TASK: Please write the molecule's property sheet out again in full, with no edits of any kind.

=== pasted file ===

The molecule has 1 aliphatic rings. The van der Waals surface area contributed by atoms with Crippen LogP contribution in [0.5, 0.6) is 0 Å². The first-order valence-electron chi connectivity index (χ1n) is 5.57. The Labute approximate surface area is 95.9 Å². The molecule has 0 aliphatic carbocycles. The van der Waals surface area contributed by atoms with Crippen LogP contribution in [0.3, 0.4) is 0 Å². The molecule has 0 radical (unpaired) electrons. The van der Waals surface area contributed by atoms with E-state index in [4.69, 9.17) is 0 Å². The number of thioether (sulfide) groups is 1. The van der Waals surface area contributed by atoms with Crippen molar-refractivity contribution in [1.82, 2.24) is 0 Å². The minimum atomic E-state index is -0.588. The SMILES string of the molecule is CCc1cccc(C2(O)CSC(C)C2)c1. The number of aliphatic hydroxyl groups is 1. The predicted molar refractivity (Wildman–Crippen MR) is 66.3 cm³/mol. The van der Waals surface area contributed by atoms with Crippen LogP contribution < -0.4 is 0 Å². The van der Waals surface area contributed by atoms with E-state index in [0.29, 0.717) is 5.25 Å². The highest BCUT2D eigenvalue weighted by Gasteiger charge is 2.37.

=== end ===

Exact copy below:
The molecule has 1 aliphatic rings. The van der Waals surface area contributed by atoms with Crippen LogP contribution in [0.5, 0.6) is 0 Å². The first-order valence-electron chi connectivity index (χ1n) is 5.57. The Labute approximate surface area is 95.9 Å². The molecule has 0 aliphatic carbocycles. The van der Waals surface area contributed by atoms with Crippen LogP contribution in [0.3, 0.4) is 0 Å². The molecule has 0 radical (unpaired) electrons. The van der Waals surface area contributed by atoms with E-state index in [4.69, 9.17) is 0 Å². The number of thioether (sulfide) groups is 1. The van der Waals surface area contributed by atoms with Crippen molar-refractivity contribution in [1.82, 2.24) is 0 Å². The minimum atomic E-state index is -0.588. The SMILES string of the molecule is CCc1cccc(C2(O)CSC(C)C2)c1. The number of aliphatic hydroxyl groups is 1. The predicted molar refractivity (Wildman–Crippen MR) is 66.3 cm³/mol. The van der Waals surface area contributed by atoms with Crippen LogP contribution < -0.4 is 0 Å². The van der Waals surface area contributed by atoms with E-state index in [0.29, 0.717) is 5.25 Å². The highest BCUT2D eigenvalue weighted by Gasteiger charge is 2.37.